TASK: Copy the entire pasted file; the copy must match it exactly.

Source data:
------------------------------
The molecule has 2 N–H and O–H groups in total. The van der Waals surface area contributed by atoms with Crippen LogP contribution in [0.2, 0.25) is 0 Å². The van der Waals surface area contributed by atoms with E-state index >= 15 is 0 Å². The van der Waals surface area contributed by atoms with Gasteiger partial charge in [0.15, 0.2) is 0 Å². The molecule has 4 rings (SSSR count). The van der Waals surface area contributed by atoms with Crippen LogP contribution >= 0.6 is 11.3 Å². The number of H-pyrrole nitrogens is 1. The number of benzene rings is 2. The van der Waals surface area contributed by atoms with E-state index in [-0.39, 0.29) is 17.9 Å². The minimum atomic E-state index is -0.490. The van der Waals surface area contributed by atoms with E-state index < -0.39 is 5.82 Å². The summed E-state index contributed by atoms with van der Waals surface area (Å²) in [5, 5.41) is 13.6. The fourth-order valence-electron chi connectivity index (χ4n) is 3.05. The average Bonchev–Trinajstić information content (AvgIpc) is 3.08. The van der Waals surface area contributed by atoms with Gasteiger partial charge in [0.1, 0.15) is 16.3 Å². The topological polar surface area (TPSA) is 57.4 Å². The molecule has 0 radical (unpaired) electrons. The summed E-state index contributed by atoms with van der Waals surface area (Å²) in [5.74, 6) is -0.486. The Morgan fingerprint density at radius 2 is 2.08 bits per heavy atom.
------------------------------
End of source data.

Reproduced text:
The molecule has 2 N–H and O–H groups in total. The van der Waals surface area contributed by atoms with Crippen LogP contribution in [0.2, 0.25) is 0 Å². The van der Waals surface area contributed by atoms with E-state index >= 15 is 0 Å². The van der Waals surface area contributed by atoms with Gasteiger partial charge in [0.15, 0.2) is 0 Å². The molecule has 4 rings (SSSR count). The van der Waals surface area contributed by atoms with Crippen LogP contribution >= 0.6 is 11.3 Å². The number of H-pyrrole nitrogens is 1. The number of benzene rings is 2. The van der Waals surface area contributed by atoms with E-state index in [-0.39, 0.29) is 17.9 Å². The minimum atomic E-state index is -0.490. The van der Waals surface area contributed by atoms with E-state index < -0.39 is 5.82 Å². The summed E-state index contributed by atoms with van der Waals surface area (Å²) in [5, 5.41) is 13.6. The fourth-order valence-electron chi connectivity index (χ4n) is 3.05. The average Bonchev–Trinajstić information content (AvgIpc) is 3.08. The van der Waals surface area contributed by atoms with Gasteiger partial charge in [0.1, 0.15) is 16.3 Å². The topological polar surface area (TPSA) is 57.4 Å². The molecule has 0 radical (unpaired) electrons. The summed E-state index contributed by atoms with van der Waals surface area (Å²) in [5.74, 6) is -0.486. The Morgan fingerprint density at radius 2 is 2.08 bits per heavy atom.